Without a goal, you really can’t decide how much discomfort you need to put yourself through in training.... or how many sacrifices you need to make.
2017’s goal was to qualify for Kona so I could join Claire on the start line, after she'd qualified in Tenby last year.
Discomfort? Probably lots.
Sacrifices? Most likely many.
Would it be worth it? I really hoped so.
I’d earmarked Ironman Lanzarote as my qualification race. I’d always followed the “better the devil you know” school of Ironman Kona qualification and since I’d raced (and narrowly missed qualification) at Lanza before, I knew what would be required. More importantly I knew that, given a solid race, Kona qualification was within my ability.
So just the small matter of getting myself into the shape required and my coach Jack Maitland had that one covered.
Easier said than done of course. Lanza being early season requires all those key endurance training sessions to be completed through a British winter. Which always adds a cold, miserable and often soggy dimension to Ironman preparation. Glamorous it ain’t.
I was lucky this year though. I think the purgatory of a 5 hour Wattbike session was only suffered on one occasion, with the weather at all other times never being sufficiently biblical to stop play (AKA suffering) on the roads. Some great club rides with the Race Hub crew went some way to making the winter miles tolerable.
I’d had 2 weeks of glorious respite with a great training trip to Mallorca which bought my final preparations to a tired but satisfied conclusion. With two taper weeks back in the UK to sharpen the saw.
The only fly in the ointment was my lack of racing up to this point. I didn’t have the luxury or opportunity so Lanza would be my season opener.
I’d had so much support from friends and family leading into this race. My main Mallorca training buddy (and fine athlete) Alan Murchison had sent me a super fast chain for race day and many others had expressed their belief in me to get the job done. It felt like all the boxes had been ticked and any marginal gains secured.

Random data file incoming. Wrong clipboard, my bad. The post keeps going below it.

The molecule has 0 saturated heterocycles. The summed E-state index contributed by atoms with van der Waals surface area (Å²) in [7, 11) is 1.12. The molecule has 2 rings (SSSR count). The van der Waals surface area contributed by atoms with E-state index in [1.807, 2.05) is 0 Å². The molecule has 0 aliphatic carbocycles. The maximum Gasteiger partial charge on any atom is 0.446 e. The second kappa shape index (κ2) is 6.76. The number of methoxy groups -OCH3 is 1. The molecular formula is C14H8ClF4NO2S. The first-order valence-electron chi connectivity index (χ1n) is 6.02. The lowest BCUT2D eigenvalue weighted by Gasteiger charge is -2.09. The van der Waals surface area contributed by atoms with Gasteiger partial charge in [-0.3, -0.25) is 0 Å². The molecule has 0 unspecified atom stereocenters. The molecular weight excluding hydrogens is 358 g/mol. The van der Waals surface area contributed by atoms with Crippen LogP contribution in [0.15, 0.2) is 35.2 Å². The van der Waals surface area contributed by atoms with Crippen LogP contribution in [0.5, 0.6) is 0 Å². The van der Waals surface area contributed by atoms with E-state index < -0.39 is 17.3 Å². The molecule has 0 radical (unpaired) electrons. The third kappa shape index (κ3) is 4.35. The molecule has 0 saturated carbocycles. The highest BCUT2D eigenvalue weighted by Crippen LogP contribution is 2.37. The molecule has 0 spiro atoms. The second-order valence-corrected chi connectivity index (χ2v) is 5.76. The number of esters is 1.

|Bike with super fast chain and shallow front wheel for the cross winds|
Maybe this was why, going into the race, I felt more nervous than usual. There was really no reason for a poor performance.
Or to put another way... No excuse.
I’d tried to get my head around (and a grip on) my nerves heading into the race, but if I’m honest, I really let the occasion get the better of me.
I’d told myself (and others) that I would not “chase” Kona qualification this year. If things didn’t work out at Lanza, I’d walk away and join Claire in Kona as a tourist not an athlete (hold that thought)
But the fact remained that I wanted a result REALLY badly and this self imposed “one shot” pressure had started to suck the joy out of the event and the few days leading up to it.
It was only by pretending I was on “holiday” with Claire and Mum, that I was able to avoid going completely stir crazy.
A big part of triathlon for me has been the opportunity to travel and share the experience with friends and family. With the pleasure part of the equation missing in action, I found myself asking some searching questions. If there isn’t any enjoyment... what’s the point? Is the final result alone worth all the stress and anxiety? For now, I didn’t have the answers, but I did have a race to do.
And things didn’t get off to the most auspicious of starts...
The swim was brutal. That came as no surprise. It was savage the last time I raced at Lanza and nothing had changed since. Still a mass start, still very little space on the beach and still a turn a few hundred meters from shore. All of which creates mayhem.
This year was made even worse by the organisers deciding to let the “All World Athletes” (AWA) start behind the Pros and in front of the fastest Age-Group swimmers.
This would be a great idea if AWA status was awarded on swimming ability.
Except it isn’t. You get points simply for completing multiple races. Like a Tesco Club Card for Ironman.
Unsurprisingly, carnage ensued.
After 10-15 minutes of near drowning I was losing my sense of humour.
“This is crap”...
“Why am I doing this?”...
“Jeez Dunc – man up and get stuck in!”...
I pressed on swimming wide, simply to avoid the melee and find clear water. The end of the swim could not come soon enough. I was 1:03 out of the water. Slower than I’d cruised in training earlier that week, but still very much in the game.
|Glad that's over!|
My spirits were buoyed as I rounded the El Golfo coast – easily the most beautiful part of the course for me. I had some cloud cover, the wind on my back and ribbon smooth black top to enjoy.
|El Golfo Coast|
A half smile broke my grimace.
But once back into the barren interior of Lanzarote, the wind, heat and mountains begun their steady, unrelenting erosion of my spirit once more. The wind reduced my speed to demoralising levels so I focussed on power throughout the bulk of the ride.
Me... the wind... the heat and 3 little digits on my bike computer. My entertainment for the next 4 hours.
Inside the last 15 miles, the Nazaret road really was the final straw. The roughness of this particular stretch of hell is farcical. Littered with ejected drinks bottles and bits of bike it brings grown men to their knees.